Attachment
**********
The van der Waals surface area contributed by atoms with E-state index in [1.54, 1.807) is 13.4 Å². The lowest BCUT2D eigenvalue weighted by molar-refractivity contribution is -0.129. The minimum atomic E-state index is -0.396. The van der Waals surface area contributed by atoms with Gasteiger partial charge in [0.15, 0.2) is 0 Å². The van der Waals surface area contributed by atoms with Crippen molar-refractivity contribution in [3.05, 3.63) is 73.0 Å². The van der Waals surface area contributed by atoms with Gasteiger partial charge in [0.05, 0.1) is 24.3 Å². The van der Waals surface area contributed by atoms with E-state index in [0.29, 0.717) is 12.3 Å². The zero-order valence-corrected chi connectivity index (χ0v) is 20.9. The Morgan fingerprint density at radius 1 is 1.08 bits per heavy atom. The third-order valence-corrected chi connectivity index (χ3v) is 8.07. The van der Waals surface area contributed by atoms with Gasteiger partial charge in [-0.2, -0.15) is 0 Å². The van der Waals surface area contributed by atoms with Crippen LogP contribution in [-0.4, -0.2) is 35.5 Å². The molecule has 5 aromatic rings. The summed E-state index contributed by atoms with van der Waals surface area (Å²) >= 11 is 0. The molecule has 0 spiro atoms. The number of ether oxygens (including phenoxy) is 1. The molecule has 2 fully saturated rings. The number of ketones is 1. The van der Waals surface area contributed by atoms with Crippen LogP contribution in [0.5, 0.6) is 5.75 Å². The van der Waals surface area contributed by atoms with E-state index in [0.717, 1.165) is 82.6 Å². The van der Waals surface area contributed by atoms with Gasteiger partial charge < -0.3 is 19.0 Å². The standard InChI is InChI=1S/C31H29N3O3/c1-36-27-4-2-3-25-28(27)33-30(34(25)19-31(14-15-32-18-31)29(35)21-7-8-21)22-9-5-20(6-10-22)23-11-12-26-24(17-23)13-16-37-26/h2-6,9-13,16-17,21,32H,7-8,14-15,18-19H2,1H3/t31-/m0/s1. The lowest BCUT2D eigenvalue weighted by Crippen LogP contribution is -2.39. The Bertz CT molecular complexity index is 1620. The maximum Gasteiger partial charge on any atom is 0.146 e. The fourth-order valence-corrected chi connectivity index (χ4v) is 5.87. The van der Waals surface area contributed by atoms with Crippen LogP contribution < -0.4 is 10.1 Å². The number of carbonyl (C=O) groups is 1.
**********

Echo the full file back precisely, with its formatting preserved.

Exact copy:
The van der Waals surface area contributed by atoms with E-state index in [1.54, 1.807) is 13.4 Å². The lowest BCUT2D eigenvalue weighted by molar-refractivity contribution is -0.129. The minimum atomic E-state index is -0.396. The van der Waals surface area contributed by atoms with Gasteiger partial charge in [0.15, 0.2) is 0 Å². The van der Waals surface area contributed by atoms with Crippen molar-refractivity contribution in [3.05, 3.63) is 73.0 Å². The van der Waals surface area contributed by atoms with Gasteiger partial charge in [0.05, 0.1) is 24.3 Å². The van der Waals surface area contributed by atoms with E-state index in [0.29, 0.717) is 12.3 Å². The zero-order valence-corrected chi connectivity index (χ0v) is 20.9. The Morgan fingerprint density at radius 1 is 1.08 bits per heavy atom. The third-order valence-corrected chi connectivity index (χ3v) is 8.07. The van der Waals surface area contributed by atoms with Gasteiger partial charge in [-0.2, -0.15) is 0 Å². The van der Waals surface area contributed by atoms with Crippen LogP contribution in [-0.4, -0.2) is 35.5 Å². The molecule has 5 aromatic rings. The summed E-state index contributed by atoms with van der Waals surface area (Å²) >= 11 is 0. The molecule has 0 spiro atoms. The number of ether oxygens (including phenoxy) is 1. The molecule has 2 fully saturated rings. The number of ketones is 1. The van der Waals surface area contributed by atoms with Crippen LogP contribution in [0.5, 0.6) is 5.75 Å². The van der Waals surface area contributed by atoms with E-state index in [0.717, 1.165) is 82.6 Å². The van der Waals surface area contributed by atoms with Gasteiger partial charge < -0.3 is 19.0 Å². The standard InChI is InChI=1S/C31H29N3O3/c1-36-27-4-2-3-25-28(27)33-30(34(25)19-31(14-15-32-18-31)29(35)21-7-8-21)22-9-5-20(6-10-22)23-11-12-26-24(17-23)13-16-37-26/h2-6,9-13,16-17,21,32H,7-8,14-15,18-19H2,1H3/t31-/m0/s1. The lowest BCUT2D eigenvalue weighted by Crippen LogP contribution is -2.39. The Bertz CT molecular complexity index is 1620. The maximum Gasteiger partial charge on any atom is 0.146 e. The fourth-order valence-corrected chi connectivity index (χ4v) is 5.87. The van der Waals surface area contributed by atoms with Crippen LogP contribution < -0.4 is 10.1 Å². The number of carbonyl (C=O) groups is 1.